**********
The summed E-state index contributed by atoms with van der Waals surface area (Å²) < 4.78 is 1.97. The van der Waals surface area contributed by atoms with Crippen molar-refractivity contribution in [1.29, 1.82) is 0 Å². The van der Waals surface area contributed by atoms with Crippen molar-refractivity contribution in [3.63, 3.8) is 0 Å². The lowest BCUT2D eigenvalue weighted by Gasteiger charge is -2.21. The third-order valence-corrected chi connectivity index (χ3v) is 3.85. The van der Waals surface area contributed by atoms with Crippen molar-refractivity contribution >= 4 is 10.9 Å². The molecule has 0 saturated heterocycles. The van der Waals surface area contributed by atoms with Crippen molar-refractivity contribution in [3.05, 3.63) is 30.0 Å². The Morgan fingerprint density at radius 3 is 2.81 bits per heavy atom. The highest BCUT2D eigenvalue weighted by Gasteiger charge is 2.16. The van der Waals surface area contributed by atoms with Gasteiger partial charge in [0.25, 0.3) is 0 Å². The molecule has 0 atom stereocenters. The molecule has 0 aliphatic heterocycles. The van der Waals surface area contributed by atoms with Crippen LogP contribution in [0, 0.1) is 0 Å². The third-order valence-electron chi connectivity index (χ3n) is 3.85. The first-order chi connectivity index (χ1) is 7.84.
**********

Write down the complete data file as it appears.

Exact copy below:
The summed E-state index contributed by atoms with van der Waals surface area (Å²) < 4.78 is 1.97. The van der Waals surface area contributed by atoms with Crippen molar-refractivity contribution in [1.29, 1.82) is 0 Å². The van der Waals surface area contributed by atoms with Crippen molar-refractivity contribution in [3.63, 3.8) is 0 Å². The lowest BCUT2D eigenvalue weighted by Gasteiger charge is -2.21. The third-order valence-corrected chi connectivity index (χ3v) is 3.85. The van der Waals surface area contributed by atoms with Crippen molar-refractivity contribution >= 4 is 10.9 Å². The molecule has 0 saturated heterocycles. The van der Waals surface area contributed by atoms with Crippen molar-refractivity contribution in [3.05, 3.63) is 30.0 Å². The Morgan fingerprint density at radius 3 is 2.81 bits per heavy atom. The highest BCUT2D eigenvalue weighted by Gasteiger charge is 2.16. The van der Waals surface area contributed by atoms with Gasteiger partial charge in [0.25, 0.3) is 0 Å². The molecule has 0 atom stereocenters. The molecule has 0 aliphatic heterocycles. The van der Waals surface area contributed by atoms with Crippen LogP contribution in [0, 0.1) is 0 Å². The third-order valence-electron chi connectivity index (χ3n) is 3.85. The first-order chi connectivity index (χ1) is 7.84.